World’s Most Nuclear Contaminated Island Has Been Uninhabitable For 77 Years
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The world’s most nuclear contaminated island still lies uninhabited more than 70 years after it was used for nuclear testing.
Residents of Bikini Atoll in the Pacific Ocean were relocated back in 1946, so that the United States military could carry out nuclear tests, which ran until 1958.
The 167 residents were told the tests were essential to prevent future wars, and kicked off just one year after the devastating nuclear attacks in Hiroshima and Nagisaki.
Bikini Atoll was chosen as the test site as it was under US control and was within 1,000 miles of a base that bombers could take off from.
In total, 23 nuclear weapons were set off, across areas including the reef, in the air and underwater.
Among the tests was a thermonuclear bomb detonated on 1 March 1954, during which scientists miscalculated its 15 megatonnes of TNT – and had instead expected it to be around 4 to 8 megatonnes of TNT.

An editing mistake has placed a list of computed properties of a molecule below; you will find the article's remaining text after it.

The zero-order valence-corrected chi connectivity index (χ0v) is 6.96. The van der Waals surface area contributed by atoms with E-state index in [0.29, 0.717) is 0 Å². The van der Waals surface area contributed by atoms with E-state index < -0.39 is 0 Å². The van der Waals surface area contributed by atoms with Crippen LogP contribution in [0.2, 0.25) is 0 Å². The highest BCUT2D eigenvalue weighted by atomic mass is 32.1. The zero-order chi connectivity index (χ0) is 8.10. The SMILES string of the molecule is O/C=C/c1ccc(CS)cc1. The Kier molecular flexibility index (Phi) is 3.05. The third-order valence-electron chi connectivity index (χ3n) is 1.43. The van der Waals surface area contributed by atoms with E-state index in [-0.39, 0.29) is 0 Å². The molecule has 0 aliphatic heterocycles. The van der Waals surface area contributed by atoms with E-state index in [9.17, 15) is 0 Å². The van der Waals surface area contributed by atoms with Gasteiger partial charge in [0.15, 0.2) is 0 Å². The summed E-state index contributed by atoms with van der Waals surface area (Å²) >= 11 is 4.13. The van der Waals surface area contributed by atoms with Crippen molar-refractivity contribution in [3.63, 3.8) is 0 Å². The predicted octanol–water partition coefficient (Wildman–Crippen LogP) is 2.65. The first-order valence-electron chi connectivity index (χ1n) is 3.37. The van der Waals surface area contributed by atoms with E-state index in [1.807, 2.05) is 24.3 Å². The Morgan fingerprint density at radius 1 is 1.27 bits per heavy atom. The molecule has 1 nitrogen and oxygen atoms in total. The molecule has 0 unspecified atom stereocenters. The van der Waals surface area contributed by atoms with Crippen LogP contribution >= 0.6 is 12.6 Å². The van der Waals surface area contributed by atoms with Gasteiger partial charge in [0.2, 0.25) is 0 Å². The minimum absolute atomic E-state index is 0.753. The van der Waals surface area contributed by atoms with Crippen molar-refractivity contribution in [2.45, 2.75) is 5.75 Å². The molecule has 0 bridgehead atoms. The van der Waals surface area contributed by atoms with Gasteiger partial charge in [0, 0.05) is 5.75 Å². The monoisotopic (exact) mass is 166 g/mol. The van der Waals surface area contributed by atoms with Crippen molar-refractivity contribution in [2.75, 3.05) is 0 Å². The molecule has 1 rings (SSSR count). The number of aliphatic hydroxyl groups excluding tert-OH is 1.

The resulting bomb was 1,000 times more powerful than the bombs dropped on Hiroshima and Nagisaki.
Before the tests took place, Islanders were initially told they would be able to move back to the island in the future – and in 1970 some families did return, but tests revealed that they developed dangerous levels of strontium-90 and that cesium-137 levels had risen by 75 percent.
Most former residents were permanently relocated 450 miles away to the Kili island, while some headed to the United States.
Despite the passage of time, experts still believe the island isn't safe to visit.
Ivana Nikolic Hughes, a senior lecturer in chemistry at Columbia University and Director of the K-1 Project Center for Nuclear Studies, told Metro: “Probably the most robust finding from our research is that Bikini Island must be cleaned up if people are to live there again.
“This is based on levels of Cesium-137 in the food, background gamma radiation, and presence of various isotopes in soil and ocean sediment.”
Despite the area remaining off-limits to human life, in 2017, scientists from Stanford University discovered ‘an abundance of marine life apparently thriving in the crater or Bikini Atoll’.
Following the years of testing, the United States agreed to pay former residents and their descendants $125 million in compensation for damage caused by the nuclear testing program and the displacement from their home.
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